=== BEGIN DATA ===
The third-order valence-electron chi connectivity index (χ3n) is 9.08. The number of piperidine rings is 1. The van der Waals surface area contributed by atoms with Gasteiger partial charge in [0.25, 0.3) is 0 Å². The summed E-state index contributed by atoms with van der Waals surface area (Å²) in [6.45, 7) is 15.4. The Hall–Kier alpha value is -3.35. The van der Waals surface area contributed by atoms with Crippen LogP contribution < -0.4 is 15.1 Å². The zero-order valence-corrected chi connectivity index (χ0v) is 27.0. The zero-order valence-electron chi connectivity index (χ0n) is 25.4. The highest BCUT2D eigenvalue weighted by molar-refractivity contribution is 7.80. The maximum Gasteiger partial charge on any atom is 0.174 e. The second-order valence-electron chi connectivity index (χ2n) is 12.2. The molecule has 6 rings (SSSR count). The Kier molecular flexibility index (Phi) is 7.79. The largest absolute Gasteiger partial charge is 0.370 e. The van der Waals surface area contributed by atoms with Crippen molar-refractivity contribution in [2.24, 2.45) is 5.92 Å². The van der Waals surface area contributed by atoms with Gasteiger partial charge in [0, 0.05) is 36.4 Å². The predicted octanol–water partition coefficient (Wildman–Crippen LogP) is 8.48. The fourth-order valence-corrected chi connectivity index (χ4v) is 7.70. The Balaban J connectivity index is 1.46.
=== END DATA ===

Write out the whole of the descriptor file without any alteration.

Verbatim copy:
The third-order valence-electron chi connectivity index (χ3n) is 9.08. The number of piperidine rings is 1. The van der Waals surface area contributed by atoms with Gasteiger partial charge in [0.25, 0.3) is 0 Å². The summed E-state index contributed by atoms with van der Waals surface area (Å²) in [6.45, 7) is 15.4. The Hall–Kier alpha value is -3.35. The van der Waals surface area contributed by atoms with Crippen LogP contribution < -0.4 is 15.1 Å². The zero-order valence-corrected chi connectivity index (χ0v) is 27.0. The zero-order valence-electron chi connectivity index (χ0n) is 25.4. The highest BCUT2D eigenvalue weighted by molar-refractivity contribution is 7.80. The maximum Gasteiger partial charge on any atom is 0.174 e. The second-order valence-electron chi connectivity index (χ2n) is 12.2. The molecule has 6 rings (SSSR count). The Kier molecular flexibility index (Phi) is 7.79. The largest absolute Gasteiger partial charge is 0.370 e. The van der Waals surface area contributed by atoms with Crippen molar-refractivity contribution in [2.24, 2.45) is 5.92 Å². The van der Waals surface area contributed by atoms with Gasteiger partial charge in [0, 0.05) is 36.4 Å². The predicted octanol–water partition coefficient (Wildman–Crippen LogP) is 8.48. The fourth-order valence-corrected chi connectivity index (χ4v) is 7.70. The Balaban J connectivity index is 1.46.